Counties lock citizens out of key decisions

Friday April 22 2016

Meru Governor and Council of Governors Chairman Peter Munya (front left), his deputy Salim Mvurya (on his left) together with other governors in a discussion after the third annual devolution conference at Meru National Polytechnic on April 21, 2016 evening. PHOTO | PHOEBE OKALL | NATION MEDIA GROUP


County governments are not involving Kenyans in key decisions as envisioned by the Constitution.

The Constitution gives powers of self-governance to the people and seeks to enhance their participation in decisions that affect them.

This includes public finance and puts emphasis on transparency, accountability and public participation.

However, county governments have been put on the spot for failing to reach out to the people when making their decisions.

A recent survey by Twaweza East Africa released on March 15 indicates that even though most Kenyans support devolution, only two out of 10 citizens or 19 per cent participate in a meeting organised by the county government.

The survey taken between December 15, 2015 and January 2016 paints a bad picture of counties where executives and members of the assemblies also avoid scrutiny by the public.


Mr Victor Rateng of Twaweza East Africa said the support of citizens to devolution was not in doubt. “However, there is inadequate access to information on development by citizens,” he added.

Mr Rateng said close to half of the respondents (47 per cent) during the study said Saturday would be their preferred day participate in public forums.

“When development proposals are made available quickly and in simple formats, citizens can make quick decisions on issues their counties should address.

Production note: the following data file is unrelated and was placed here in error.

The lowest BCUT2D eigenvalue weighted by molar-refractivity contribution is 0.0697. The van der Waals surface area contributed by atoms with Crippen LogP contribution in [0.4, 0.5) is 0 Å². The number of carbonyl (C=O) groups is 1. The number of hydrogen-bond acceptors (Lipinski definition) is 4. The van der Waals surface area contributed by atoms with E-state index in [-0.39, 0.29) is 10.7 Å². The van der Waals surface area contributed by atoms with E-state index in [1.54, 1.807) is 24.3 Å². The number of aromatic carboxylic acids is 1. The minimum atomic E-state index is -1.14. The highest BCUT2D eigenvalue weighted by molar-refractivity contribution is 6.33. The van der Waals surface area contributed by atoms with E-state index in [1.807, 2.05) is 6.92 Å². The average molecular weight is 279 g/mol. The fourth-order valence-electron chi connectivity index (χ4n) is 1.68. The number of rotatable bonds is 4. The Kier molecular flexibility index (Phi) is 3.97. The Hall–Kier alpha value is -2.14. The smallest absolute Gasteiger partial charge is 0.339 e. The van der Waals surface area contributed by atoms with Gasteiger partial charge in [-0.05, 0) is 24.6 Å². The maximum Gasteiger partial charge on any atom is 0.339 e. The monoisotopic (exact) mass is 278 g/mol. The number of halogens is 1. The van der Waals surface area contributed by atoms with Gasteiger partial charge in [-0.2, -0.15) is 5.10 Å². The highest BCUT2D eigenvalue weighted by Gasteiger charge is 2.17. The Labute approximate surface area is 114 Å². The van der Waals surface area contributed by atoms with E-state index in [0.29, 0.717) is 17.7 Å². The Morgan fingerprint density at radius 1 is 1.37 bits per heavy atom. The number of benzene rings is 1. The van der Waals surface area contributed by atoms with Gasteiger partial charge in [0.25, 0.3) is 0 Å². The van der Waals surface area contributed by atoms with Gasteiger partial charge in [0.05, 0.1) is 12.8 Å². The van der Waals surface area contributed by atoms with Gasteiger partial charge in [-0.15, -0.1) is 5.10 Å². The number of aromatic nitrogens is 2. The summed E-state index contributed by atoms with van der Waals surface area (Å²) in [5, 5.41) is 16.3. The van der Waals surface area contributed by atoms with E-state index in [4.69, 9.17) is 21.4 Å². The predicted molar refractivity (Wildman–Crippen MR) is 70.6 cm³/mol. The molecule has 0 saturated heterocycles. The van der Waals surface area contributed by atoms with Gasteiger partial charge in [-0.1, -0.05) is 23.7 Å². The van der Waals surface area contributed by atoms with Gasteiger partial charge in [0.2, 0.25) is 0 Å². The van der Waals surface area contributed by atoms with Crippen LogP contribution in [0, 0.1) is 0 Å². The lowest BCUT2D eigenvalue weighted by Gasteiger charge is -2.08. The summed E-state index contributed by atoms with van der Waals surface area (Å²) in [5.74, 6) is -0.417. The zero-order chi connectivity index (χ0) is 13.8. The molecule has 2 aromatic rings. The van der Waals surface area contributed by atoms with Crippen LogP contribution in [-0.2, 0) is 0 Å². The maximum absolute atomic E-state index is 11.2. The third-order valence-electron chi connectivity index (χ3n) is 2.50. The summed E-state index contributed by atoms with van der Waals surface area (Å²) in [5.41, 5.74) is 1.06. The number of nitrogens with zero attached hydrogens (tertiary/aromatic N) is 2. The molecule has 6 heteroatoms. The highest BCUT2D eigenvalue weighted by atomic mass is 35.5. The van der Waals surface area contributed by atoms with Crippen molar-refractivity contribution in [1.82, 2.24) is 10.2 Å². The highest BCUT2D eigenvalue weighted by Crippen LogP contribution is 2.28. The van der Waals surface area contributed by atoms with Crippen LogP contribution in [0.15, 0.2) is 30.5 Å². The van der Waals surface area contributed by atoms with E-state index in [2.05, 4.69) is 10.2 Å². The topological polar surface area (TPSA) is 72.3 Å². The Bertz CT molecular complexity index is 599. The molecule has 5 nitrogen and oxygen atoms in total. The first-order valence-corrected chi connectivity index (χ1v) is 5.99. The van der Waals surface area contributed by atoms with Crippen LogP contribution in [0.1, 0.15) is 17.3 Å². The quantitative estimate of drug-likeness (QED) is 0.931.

Citizens should also be given adequate time to reflect on the proposals so that they give well informed feedback,” he said.

He added: “Rushed participation common in most counties, denies citizens the opportunity to effectively participate in development of their areas.”

Mr Brezhnev Otieno, also of Twaweza said counties should make public opinion a key part of their activities.

“County governments must develop a mechanism through which the outcome of public participation is translated into the budget planning process. The process should be genuinely representative of diverse interests,” Mr Otieno said.

Governors have given several reasons why there is poor public participation in the decisions they make. Council of Governors legal affairs and human rights committee chairman Kivutha Kibwana said most counties are yet to develop policies and laws that should guide public participation.

The Makueni governor however said governments lay less emphasis on public participation because of “the robust civic education” which produces a “citizenry that is very aware” of what is happening.

Kwale Governor Salim Mvurya complained that in most cases, wananchi do not turn up for the public meetings even when they are invited.

Mr Mvurya who is also the council’s vice chairman said the demand for meals, fare and refreshment by those attending forums has virtually made it impossible to hold public meetings.

“There will be no quorum unless those attending are facilitated,” Mr Mvurya said.

Embu Majority Leader Andrew Musakwa  said they now set aside money for fare, meals and refreshments for those attending the public forums.

He however said the public would not be given anything to attend budget forums so that assemblies are not accused of bribing the public to approve their spending.

In Wajir, civil societies on Wednesday wrote to the finance executive Salah Adan protesting the short notice they have been given for a budget forum.

The county placed an advert in a local daily inviting them just two days before the meeting.

However, the meeting still went on at the Wajir Hilton Hotel according to information posted by County Government Press Service.